MSAs, CSAs and DMAs: A Guided Tour of Local Market Designations

by | Jun 27, 2014 | Media Relations

I’ve written previously about the importance of identifying “geographic scope” when targeting journalists. Most journalists write for either a national or local audience, but how do you define “local”? I work from a home office in El Cerrito, Calif. (pop. 23,549), one of 19 cities in Contra Costa County (pop. 1,049,025). As far as the U.S. government is concerned, this places me within the San Francisco-Oakland-Hayward Metropolitan Statistical Area (pop. 4.5 million) and the larger San Jose-San Francisco-Oakland Combined Statistical Area (pop. 8.4 million).

A “metropolitan statistical area,” per Wikipedia, “is a geographical region with a relatively high population density at its core and close economic ties throughout the area.” A “combined statistical area” groups adjacent metropolitan and “micropolitan” areas into a larger region defined by commuting ties. But if you’re in PR, you’re probably more interested in how people consume media, not their commuting patterns or where they buy their groceries.

That’s why marketers typically rely on proprietary “media market” designations, most likely from Nielsen Media Research, the outfit best known for its TV ratings. Nielsen carves the U.S. into 210 television markets, also known as DMAs (designated market areas). They range from New York, with 7.4 million TV homes, to Glendive, Mont., with about 4000. In many cases, these TV markets correspond roughly with the coverage areas of the big metropolitan newspapers.

Until recently, the other major tracker of geographic media consumption was Arbitron, which focused on radio. Nielsen acquired Arbitron last September, rebranding the new property as Nielsen Audio. So Nielsen also designates U.S. radio markets, 276 in all. These are smaller than TV markets—for example, Sacramento, Stockton and Modesto, Calif. constitute the 20th largest TV market, but they’re separate radio markets (Nos. 27, 86 and 118 respectively).

Looking at these markets can change your perception of each locale’s relative importance, at least in terms of media consumption. Raleigh-Durham, N.C. may lack a major league baseball or football team, but it’s the No. 24 TV market, outranking Charlotte, Indianapolis, Baltimore and San Diego. You probably don’t think of Greenville, S.C. as a major metropolis, but it’s the largest city in the Greenville-Spartanburg-Asheville-Anderson TV market, which ranks No. 37. That places it ahead of Austin, Oklahoma City, Las Vegas, Memphis, New Orleans and Buffalo.

The government’s statistical areas are defined by the Office of Management and Budget, and the data is available to anyone willing to navigate the Byzantine U.S. Census Bureau website. Nielsen is not so forthcoming. The company publishes its annual rankings of TV and radio markets, but if you want to know which counties or zip codes constitute each market, you have to pay for the privilege.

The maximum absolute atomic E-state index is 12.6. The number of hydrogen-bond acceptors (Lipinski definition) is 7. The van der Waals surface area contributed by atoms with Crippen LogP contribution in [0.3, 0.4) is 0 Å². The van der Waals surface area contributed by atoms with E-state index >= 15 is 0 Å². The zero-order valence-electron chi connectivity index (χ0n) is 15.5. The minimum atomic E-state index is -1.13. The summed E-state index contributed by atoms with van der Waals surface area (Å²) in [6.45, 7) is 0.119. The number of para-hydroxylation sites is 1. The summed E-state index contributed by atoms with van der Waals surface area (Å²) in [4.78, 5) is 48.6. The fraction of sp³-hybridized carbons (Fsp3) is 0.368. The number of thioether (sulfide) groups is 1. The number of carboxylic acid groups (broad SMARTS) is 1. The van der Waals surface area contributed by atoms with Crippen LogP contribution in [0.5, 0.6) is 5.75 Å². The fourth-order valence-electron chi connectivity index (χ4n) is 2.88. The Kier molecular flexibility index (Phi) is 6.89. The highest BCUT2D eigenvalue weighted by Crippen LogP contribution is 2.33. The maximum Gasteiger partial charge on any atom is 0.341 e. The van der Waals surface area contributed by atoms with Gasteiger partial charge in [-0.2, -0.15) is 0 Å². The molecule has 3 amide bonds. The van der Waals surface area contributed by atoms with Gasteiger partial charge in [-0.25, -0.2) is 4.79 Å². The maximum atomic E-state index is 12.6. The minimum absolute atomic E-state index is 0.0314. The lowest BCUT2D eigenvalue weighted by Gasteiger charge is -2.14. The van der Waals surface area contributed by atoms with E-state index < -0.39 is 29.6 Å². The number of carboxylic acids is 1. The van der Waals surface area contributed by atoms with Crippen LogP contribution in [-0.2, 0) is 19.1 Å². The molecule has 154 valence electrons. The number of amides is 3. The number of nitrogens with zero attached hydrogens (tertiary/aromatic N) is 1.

As the website notes, “The DMA boundaries and DMA data are owned solely and exclusively by The Nielsen Company. Any use and or reproduction of these materials without the express written consent of The Nielsen Company is strictly prohibited.” Even the term “DMA” is a registered trademark.

Those boundaries were the subject of a “David vs. Goliath” legal battle several years ago between Nielsen and Truck Ads, a small company in McLean, Va. that provides truck-side advertising services. Beginning in 2004, the Truck Ads website had maps showing the boundaries of each TV market, even referring to them as DMAs. Nielsen sued Truck Ads over this practice in 2008. The suit was settled a few years later, and Truck Ads rebranded its designations as “AD” (Area Designated) maps.

Truck Ads says its current maps are “99 percent similar” to the Nielsen maps, and this info remains publicly available. You can view the boundaries of each market by clicking on an interactive map or from a list sorted by state. You can even enter a city, county or zip code in the search field to locate its media market. You can also identify media markets in the Bing search engine by entering the zip code followed by “DMA map.” Truck Ads will sell you this data—along with demographic info from the U.S. Census—in  various packages. (Nielsen’s PR department did not respond to queries about its DMAs.)

Of course, any market designation is somewhat arbitrary, whether it comes from a public agency or private company. Contra Costa County may not be a media market, but it has a newspaper, the Contra Costa Times. Contra Costa and Alameda counties are part of the East Bay, which has its own alt-weekly, the East Bay Express, and its own sports teams, the Oakland A’s and Oakland Raiders. The A’s have made noises about relocating to the South Bay (San Jose/Silicon Valley), but the San Francisco Giants have blocked the move, claiming that San Jose is part of their territory.

None of which really concerns me, because I’m from Philadelphia (the No. 4 TV market), and whether I live in CSA #5, DMA #6 or Census Tract #386000, I’ll always root for the Phillies.

Bulldog Reporter
Bulldog Reporter is a leader in media intelligence supplying news, analysis and high-level training content to public relations and corporate communications professionals with the mission of helping these practitioners achieve superior competitive performance.


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